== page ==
A to Z Grapes

The effects of water on tannin levels in grape development – Part two: Plant physiology

In February, I had the pleasure of speaking at the Oregon Wine Industry Symposium on a panel talking about grape and wine tannins. Anna Matzinger, Steve Price and I wanted to clarify what tannins are, how their levels in wine affect texture and structure of the wine, where tannins come from, the role of soil moisture on grape tannin levels and how harvest date affects quality of tannins.

I was tasked with talking about the relationship between soil water status and grape tannin levels. It was a great opportunity to improve my understanding of the relationship, and helped me come to terms with the difference between dry farming here in the Willamette Valley and the irrigated vineyards in Southern Oregon. On dry farmed sites factors like soil type, depth and texture, along with the seasonal rainfall have a profound effect on tannin level. In vineyards where there isn’t enough soil moisture to sustain the vines for the entire season, supplementary irrigation is needed. In those vineyards you have more control over the tannin levels of the grapes. To understand this topic and prep for my panel discussion, I studied three key disciplines: 1) soil science; 2) plant physiology; and 3) irrigation management.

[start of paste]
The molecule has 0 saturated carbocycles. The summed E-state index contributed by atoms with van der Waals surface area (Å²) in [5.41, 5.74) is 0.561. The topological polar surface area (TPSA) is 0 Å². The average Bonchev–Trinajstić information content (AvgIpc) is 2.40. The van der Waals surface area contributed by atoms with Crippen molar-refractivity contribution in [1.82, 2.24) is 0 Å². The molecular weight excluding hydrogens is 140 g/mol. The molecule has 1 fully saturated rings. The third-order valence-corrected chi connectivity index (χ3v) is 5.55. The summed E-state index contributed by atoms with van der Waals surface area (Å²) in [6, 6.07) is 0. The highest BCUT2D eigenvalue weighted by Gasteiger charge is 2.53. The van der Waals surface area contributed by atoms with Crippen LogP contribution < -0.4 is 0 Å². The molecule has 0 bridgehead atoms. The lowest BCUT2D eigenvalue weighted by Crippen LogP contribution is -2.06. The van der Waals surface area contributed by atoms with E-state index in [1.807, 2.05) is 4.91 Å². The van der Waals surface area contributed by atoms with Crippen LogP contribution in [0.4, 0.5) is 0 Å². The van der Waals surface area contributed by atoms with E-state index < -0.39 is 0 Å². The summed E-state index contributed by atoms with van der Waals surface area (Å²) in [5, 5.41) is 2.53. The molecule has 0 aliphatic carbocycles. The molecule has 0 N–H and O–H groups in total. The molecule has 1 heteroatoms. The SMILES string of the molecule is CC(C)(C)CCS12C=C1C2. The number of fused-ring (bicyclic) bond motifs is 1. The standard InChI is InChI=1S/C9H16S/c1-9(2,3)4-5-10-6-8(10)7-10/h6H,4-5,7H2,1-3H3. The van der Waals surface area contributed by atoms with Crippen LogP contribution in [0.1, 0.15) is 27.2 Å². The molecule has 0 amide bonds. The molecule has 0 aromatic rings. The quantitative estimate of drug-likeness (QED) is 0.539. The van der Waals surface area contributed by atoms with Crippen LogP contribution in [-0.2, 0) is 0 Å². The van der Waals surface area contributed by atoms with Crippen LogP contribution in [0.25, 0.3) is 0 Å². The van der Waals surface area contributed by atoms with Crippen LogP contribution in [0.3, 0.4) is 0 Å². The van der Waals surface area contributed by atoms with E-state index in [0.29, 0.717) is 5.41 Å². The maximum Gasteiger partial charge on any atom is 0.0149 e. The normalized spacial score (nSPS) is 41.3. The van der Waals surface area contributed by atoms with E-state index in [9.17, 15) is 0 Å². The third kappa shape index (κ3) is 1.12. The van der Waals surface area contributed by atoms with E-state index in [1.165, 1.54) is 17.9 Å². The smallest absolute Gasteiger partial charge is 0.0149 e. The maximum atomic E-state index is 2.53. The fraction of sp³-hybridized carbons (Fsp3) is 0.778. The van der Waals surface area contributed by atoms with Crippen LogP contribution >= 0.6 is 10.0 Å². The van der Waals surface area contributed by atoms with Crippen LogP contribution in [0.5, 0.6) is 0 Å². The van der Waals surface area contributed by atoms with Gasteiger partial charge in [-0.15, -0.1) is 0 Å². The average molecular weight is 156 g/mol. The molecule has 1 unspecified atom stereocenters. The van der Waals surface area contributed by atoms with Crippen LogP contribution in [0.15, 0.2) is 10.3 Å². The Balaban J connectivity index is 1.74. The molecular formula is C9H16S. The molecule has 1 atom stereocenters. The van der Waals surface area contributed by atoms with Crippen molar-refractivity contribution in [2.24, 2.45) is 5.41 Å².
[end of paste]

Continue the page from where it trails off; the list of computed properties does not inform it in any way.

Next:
Before I get into this I will say that I think the Internet is great for researching topics but I really like books.


No one has written a better book on grapevine anatomy and physiology than Markus Keller: The Science of Grapevines, 2010. This was my go to resource for trying to understand how the plant responds to water.

Plants uptake water though their roots via osmosis. It is transported up the xylem to the leaves and out through the stomata. The negative pressure (tension) in the stomata pulls the water from the roots to the leaves. The tension in the leaves has to be greater that the tension in the xylem and the soil to effectively move the water. Therefore the tension in the soil affects the tension in the plant.

An increase in soil tension due to evaporation and transpiration (evapotranspiration or ET) causes a higher increase in xylem tension which, in turn, slows shoot growth and can stop shoot growth all together.

The drying of the soil also causes abscisic acid to be produced (ABA) in the roots. ABA is then transported around the plant where it has many effects.

  1. ABA helps regulate stomatal conductance. An increase in ABA closes the stomata so the plant loses less water.
  2. ABA works against Auxins which stimulate cell elongation and apical dominance. ABA production, like xylem tension helps to slow and stop shoot growth.